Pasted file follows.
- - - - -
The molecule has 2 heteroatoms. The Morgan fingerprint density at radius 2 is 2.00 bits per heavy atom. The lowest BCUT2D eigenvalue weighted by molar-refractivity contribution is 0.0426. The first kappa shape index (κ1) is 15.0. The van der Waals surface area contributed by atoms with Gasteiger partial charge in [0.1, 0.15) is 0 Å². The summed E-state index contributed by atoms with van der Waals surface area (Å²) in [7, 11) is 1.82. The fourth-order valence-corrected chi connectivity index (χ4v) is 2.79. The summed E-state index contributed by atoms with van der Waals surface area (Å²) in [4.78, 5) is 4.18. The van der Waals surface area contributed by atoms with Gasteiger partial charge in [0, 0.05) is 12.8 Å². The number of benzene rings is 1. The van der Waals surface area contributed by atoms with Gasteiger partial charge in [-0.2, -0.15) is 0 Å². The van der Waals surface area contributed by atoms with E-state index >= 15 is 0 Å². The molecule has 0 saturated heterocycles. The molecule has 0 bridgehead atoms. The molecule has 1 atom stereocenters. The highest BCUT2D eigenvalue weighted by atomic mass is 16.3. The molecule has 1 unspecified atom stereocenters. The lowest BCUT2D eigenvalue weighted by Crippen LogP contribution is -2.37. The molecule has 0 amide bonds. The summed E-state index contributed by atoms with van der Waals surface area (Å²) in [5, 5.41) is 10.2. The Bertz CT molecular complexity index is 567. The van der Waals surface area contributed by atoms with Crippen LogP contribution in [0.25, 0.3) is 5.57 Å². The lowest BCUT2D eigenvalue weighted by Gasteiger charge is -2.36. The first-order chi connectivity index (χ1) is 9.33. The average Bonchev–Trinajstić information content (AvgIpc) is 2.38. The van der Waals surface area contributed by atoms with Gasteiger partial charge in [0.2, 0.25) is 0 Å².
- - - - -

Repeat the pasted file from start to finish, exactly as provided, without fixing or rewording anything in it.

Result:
The molecule has 2 heteroatoms. The Morgan fingerprint density at radius 2 is 2.00 bits per heavy atom. The lowest BCUT2D eigenvalue weighted by molar-refractivity contribution is 0.0426. The first kappa shape index (κ1) is 15.0. The van der Waals surface area contributed by atoms with Gasteiger partial charge in [0.1, 0.15) is 0 Å². The summed E-state index contributed by atoms with van der Waals surface area (Å²) in [7, 11) is 1.82. The fourth-order valence-corrected chi connectivity index (χ4v) is 2.79. The summed E-state index contributed by atoms with van der Waals surface area (Å²) in [4.78, 5) is 4.18. The van der Waals surface area contributed by atoms with Gasteiger partial charge in [0, 0.05) is 12.8 Å². The number of benzene rings is 1. The van der Waals surface area contributed by atoms with Gasteiger partial charge in [-0.2, -0.15) is 0 Å². The van der Waals surface area contributed by atoms with E-state index >= 15 is 0 Å². The molecule has 0 saturated heterocycles. The molecule has 0 bridgehead atoms. The molecule has 1 atom stereocenters. The highest BCUT2D eigenvalue weighted by atomic mass is 16.3. The molecule has 1 unspecified atom stereocenters. The lowest BCUT2D eigenvalue weighted by Crippen LogP contribution is -2.37. The molecule has 0 amide bonds. The summed E-state index contributed by atoms with van der Waals surface area (Å²) in [5, 5.41) is 10.2. The Bertz CT molecular complexity index is 567. The van der Waals surface area contributed by atoms with Crippen LogP contribution in [0.25, 0.3) is 5.57 Å². The lowest BCUT2D eigenvalue weighted by Gasteiger charge is -2.36. The first-order chi connectivity index (χ1) is 9.33. The average Bonchev–Trinajstić information content (AvgIpc) is 2.38. The van der Waals surface area contributed by atoms with Gasteiger partial charge in [0.2, 0.25) is 0 Å².